Analyzing events usage using a R# plugin

As you might already know, even if the .Net framework has a garbage collector, you can easily create memory leaks in your application.

The most common way to create a leak is to register to an event handler on a object that has a longer lifetime than the object where the handler is defined. The problem can also occurs by using static class such as EventManager (for more information see this blog post). Some .Net developers have been working on a way to go round the problem using Reflection, Weak Reference and other cool stuff. You can check out for example this excellent article on Code Project.

However, if you cannot change the way your declare events (because of internal policies in the company or because you don’t have the source code), you must be very carefull about the way you manage your events.

I’ve been working lately on a Resharper plugin that helps detecting events that are never unsubscribed. Basically, what is does is the following:


I’d like to have feedback from you .Net developpers, about whether you find such a plugin useful or not.

  • How do you deal with the event memory leak problem ?
  • Would you like to use my plugin ?
  • Would you like me to release it on a open source platform ?
  • What other kind of possible leaks are you thinking about to enhance the plugin ?

Please write a comment to let my know what you think. Thank you for your feedback !

4 thoughts on “Analyzing events usage using a R# plugin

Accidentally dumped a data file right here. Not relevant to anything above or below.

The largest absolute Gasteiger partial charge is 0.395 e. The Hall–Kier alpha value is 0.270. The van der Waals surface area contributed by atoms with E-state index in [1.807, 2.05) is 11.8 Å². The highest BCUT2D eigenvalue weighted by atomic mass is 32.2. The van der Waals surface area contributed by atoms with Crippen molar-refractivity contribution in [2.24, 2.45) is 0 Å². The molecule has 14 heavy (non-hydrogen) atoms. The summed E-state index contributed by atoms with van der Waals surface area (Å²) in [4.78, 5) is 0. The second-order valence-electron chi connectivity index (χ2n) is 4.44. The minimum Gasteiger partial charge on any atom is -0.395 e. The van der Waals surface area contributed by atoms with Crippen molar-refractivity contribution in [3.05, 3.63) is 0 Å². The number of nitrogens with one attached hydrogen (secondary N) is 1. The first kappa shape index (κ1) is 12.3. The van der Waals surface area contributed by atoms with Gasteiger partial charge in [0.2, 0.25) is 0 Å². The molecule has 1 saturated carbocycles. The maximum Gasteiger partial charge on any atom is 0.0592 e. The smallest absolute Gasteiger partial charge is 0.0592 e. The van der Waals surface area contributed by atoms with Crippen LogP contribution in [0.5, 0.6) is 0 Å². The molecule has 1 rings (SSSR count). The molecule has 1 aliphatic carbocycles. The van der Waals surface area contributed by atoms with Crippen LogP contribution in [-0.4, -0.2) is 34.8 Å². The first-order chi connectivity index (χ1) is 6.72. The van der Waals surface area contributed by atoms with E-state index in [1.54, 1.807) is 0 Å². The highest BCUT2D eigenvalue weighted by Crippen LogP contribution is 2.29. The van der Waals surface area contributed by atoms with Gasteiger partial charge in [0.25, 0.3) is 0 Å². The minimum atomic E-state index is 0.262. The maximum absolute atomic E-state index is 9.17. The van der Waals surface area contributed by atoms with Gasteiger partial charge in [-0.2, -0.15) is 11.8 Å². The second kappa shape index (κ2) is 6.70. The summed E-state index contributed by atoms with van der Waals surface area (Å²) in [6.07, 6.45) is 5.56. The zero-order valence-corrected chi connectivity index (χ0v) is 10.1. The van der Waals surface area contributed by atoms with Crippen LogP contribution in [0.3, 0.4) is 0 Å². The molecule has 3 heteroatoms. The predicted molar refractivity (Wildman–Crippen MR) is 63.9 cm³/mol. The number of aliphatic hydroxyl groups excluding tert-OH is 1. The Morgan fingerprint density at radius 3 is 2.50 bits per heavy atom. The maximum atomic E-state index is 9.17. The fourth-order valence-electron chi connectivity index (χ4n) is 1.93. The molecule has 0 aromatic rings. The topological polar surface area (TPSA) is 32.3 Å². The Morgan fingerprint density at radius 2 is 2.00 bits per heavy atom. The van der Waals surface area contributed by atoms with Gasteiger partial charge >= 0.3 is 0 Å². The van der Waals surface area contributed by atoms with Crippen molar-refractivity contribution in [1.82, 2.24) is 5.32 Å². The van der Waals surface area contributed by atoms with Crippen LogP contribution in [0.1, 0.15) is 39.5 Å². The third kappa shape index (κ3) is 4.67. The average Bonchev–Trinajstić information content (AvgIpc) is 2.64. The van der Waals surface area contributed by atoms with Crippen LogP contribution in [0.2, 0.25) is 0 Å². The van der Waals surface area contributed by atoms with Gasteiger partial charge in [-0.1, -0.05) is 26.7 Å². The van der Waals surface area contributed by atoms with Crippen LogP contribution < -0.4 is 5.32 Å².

1. To answer your first question, I wrote a custom implementation of WeakEventManager that works on any event type, and pair it with a DelegatingWeakEvent class that implements IWeakEventListener and accepts a delegate as a constructor argument (which it invokes upon receiving the weak event).

    Being a fellow ReSharper Jedi, I think this is a great idea for a plugin. I generally like to see R# plugins released under some sort of open source license (permissive or reciprocal). That way if you lose interest or become slow to update it when the R# APIs change, we can recompile it ourselves :).

  2. Here’s an idea: provide a new annotation attribute along the lines of [UnloadMethod], which could indicate that a method is invoked to “unload” an object. If your plugin sees that an event is unsubscribed via a call chain involving the unload method, it can assume that the event will always be unsubscribed whenever that object is used. It should also understand the IDisposable pattern and assume that any event unsubscriptions stemming from Dispose() will always be performed.

  3. Mike,

    Do you have any pointer to your work about WeakEventManager ? Do you think it’s better than the implementation available in the CodeProject article ?

    And thank you for the feedback, I might contact you soon to discuss your ideas about the R# plugin 🙂

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